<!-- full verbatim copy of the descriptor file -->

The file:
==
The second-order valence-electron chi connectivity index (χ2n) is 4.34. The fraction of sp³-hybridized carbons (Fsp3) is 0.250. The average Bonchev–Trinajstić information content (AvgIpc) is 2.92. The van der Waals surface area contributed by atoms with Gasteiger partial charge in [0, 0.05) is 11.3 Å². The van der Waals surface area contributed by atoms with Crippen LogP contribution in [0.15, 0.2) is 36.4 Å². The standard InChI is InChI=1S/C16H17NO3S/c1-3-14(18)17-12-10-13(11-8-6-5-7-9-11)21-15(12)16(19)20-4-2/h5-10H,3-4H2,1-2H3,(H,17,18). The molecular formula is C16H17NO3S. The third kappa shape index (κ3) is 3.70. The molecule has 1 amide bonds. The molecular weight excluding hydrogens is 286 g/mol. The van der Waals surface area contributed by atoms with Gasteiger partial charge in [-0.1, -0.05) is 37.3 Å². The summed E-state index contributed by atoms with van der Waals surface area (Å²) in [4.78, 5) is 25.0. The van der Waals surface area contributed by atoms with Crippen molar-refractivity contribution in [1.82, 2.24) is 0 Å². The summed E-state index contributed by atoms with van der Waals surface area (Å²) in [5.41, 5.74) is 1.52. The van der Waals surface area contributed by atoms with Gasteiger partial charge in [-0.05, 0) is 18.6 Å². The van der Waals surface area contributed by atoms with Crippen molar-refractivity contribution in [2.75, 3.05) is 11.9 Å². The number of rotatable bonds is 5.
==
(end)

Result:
The second-order valence-electron chi connectivity index (χ2n) is 4.34. The fraction of sp³-hybridized carbons (Fsp3) is 0.250. The average Bonchev–Trinajstić information content (AvgIpc) is 2.92. The van der Waals surface area contributed by atoms with Gasteiger partial charge in [0, 0.05) is 11.3 Å². The van der Waals surface area contributed by atoms with Crippen LogP contribution in [0.15, 0.2) is 36.4 Å². The standard InChI is InChI=1S/C16H17NO3S/c1-3-14(18)17-12-10-13(11-8-6-5-7-9-11)21-15(12)16(19)20-4-2/h5-10H,3-4H2,1-2H3,(H,17,18). The molecular formula is C16H17NO3S. The third kappa shape index (κ3) is 3.70. The molecule has 1 amide bonds. The molecular weight excluding hydrogens is 286 g/mol. The van der Waals surface area contributed by atoms with Gasteiger partial charge in [-0.1, -0.05) is 37.3 Å². The summed E-state index contributed by atoms with van der Waals surface area (Å²) in [4.78, 5) is 25.0. The van der Waals surface area contributed by atoms with Crippen molar-refractivity contribution in [1.82, 2.24) is 0 Å². The summed E-state index contributed by atoms with van der Waals surface area (Å²) in [5.41, 5.74) is 1.52. The van der Waals surface area contributed by atoms with Gasteiger partial charge in [-0.05, 0) is 18.6 Å². The van der Waals surface area contributed by atoms with Crippen molar-refractivity contribution in [2.75, 3.05) is 11.9 Å². The number of rotatable bonds is 5.